So, the last couple of weeks have been tough because I have a tendency to dwell on these things and worry. I often catch the bus home, and standing at the bus stop on several occasions I have found myself people watching and having a heightened awareness of just how many people are drunk, high,  aggressive or anti-social in the town centre during the day. But I have also been more aware of how people talk to children. How many people seem alone. How many people seem like they are carrying pain. And it’s very easy to start to despise society, to see the bad rather than the good, to worry about what kind of a world I brought my daughter into, to wonder whether I/we can really make a difference.

However, it is often little things that snap me out of this thinking. I recently worked with a young man on reparation. He was so impressive in his work and so respectful and polite, particularly towards a lady we were working with. And there was just one moment, where he insisted that he do a difficult job instead of her – a little moment of chivalry(?) – that hit me and reminded me that essentially, people are good. Yes, many of our young people are damaged, and yes, the world is often crap for them, but – nearly always – the good still shines through. Even the young people with severe offences can be lovely to work with and have so much to give. The young people we discussed in  the case review day were all young people I had worked with, and whom I had enjoyed working with. In fact, it is extremely rare that I work with a young person that I don’t like. It’s just that often, I have to remember to look for the good.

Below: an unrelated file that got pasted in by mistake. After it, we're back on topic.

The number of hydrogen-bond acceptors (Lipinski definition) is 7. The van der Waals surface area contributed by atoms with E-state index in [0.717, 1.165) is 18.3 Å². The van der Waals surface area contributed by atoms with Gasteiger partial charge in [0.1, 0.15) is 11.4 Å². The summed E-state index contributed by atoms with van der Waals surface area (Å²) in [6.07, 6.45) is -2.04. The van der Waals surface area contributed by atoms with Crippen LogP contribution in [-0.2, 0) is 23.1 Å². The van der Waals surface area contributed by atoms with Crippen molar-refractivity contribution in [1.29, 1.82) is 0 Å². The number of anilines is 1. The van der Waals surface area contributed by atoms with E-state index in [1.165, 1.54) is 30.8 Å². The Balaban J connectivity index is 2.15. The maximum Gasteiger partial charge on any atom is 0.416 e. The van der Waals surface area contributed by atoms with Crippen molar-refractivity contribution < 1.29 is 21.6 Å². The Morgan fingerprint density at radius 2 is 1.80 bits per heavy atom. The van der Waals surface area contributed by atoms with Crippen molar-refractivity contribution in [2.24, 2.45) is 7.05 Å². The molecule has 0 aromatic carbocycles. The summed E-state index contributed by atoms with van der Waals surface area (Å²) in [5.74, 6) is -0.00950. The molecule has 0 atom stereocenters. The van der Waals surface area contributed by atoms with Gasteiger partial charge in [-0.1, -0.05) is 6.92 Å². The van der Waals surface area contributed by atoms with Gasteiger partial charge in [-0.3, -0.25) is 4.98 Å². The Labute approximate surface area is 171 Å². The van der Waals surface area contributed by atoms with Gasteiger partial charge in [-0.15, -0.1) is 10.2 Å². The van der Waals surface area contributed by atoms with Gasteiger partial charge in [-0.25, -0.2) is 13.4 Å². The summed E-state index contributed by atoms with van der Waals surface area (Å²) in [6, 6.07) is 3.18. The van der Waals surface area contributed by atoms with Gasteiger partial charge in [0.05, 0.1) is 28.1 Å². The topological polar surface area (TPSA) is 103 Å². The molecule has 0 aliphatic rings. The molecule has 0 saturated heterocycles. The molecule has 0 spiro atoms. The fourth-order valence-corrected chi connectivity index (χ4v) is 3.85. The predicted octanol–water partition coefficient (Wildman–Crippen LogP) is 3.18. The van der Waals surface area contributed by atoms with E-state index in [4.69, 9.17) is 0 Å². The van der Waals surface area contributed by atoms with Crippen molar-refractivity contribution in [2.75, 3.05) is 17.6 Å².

Whilst writing this, I thought about when I was standing at the bus stop recently, looking at all the problems around me. It just dawned on me that I did see a young lad insist that an elderly couple get on the bus before him, but I hadn’t dwelt on that. I was sat next to a young couple with baby twins who looked so happy and content, but I was more concerned with the angry drunk over the road. And I had forgotten to consider why he was drunk and why he was angry.

This is why I do my job. Because I believe that people are inherently good. Many/most are damaged but they are still good. Take a ten pound note and scribble on it, tear it, stamp on it, screw it up – it’s still worth ten pounds.* Surely those that traffick humans need to somehow reduce them to commodities to be able to traffick them. If they truly saw them as human beings, I struggle to believe that they could continue in their trade. And I struggle to do my job if I only see the young people I work with as offenders, or fail to remember why they ended up offending, because I can’t then relate to them. In fact, I would be doing a bad job because I would be perpetuating the crap that they have gone through and reinforcing their criminality.

A big part of our work is to show young people that they are inherently good, that they can contribute to society, that they can overcome their situations. And RJ is brilliant for helping this to take place, which is why I love my job -most of the time!

[*This was taken from a talk given by the father of a murdered young man to some of our young people. I think it was the main point that most of the young people had taken away with them]